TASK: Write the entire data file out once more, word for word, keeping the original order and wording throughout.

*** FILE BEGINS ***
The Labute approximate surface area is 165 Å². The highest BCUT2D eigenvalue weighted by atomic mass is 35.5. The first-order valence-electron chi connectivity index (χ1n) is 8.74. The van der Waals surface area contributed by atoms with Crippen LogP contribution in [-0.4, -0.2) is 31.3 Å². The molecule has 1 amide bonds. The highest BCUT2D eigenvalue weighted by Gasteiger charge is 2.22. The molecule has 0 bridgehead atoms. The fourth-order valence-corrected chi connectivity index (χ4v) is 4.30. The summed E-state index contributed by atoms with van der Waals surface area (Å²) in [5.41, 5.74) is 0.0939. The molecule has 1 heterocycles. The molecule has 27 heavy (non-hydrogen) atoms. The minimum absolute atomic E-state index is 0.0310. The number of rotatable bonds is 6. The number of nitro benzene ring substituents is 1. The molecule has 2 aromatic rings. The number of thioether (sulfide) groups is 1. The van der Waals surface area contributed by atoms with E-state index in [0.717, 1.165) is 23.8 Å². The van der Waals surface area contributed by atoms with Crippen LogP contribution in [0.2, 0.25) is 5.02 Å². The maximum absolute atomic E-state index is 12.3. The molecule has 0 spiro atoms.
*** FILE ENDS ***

The Labute approximate surface area is 165 Å². The highest BCUT2D eigenvalue weighted by atomic mass is 35.5. The first-order valence-electron chi connectivity index (χ1n) is 8.74. The van der Waals surface area contributed by atoms with Crippen LogP contribution in [-0.4, -0.2) is 31.3 Å². The molecule has 1 amide bonds. The highest BCUT2D eigenvalue weighted by Gasteiger charge is 2.22. The molecule has 0 bridgehead atoms. The fourth-order valence-corrected chi connectivity index (χ4v) is 4.30. The summed E-state index contributed by atoms with van der Waals surface area (Å²) in [5.41, 5.74) is 0.0939. The molecule has 1 heterocycles. The molecule has 27 heavy (non-hydrogen) atoms. The minimum absolute atomic E-state index is 0.0310. The number of rotatable bonds is 6. The number of nitro benzene ring substituents is 1. The molecule has 2 aromatic rings. The number of thioether (sulfide) groups is 1. The van der Waals surface area contributed by atoms with E-state index in [0.717, 1.165) is 23.8 Å². The van der Waals surface area contributed by atoms with Crippen LogP contribution in [0.2, 0.25) is 5.02 Å². The maximum absolute atomic E-state index is 12.3. The molecule has 0 spiro atoms.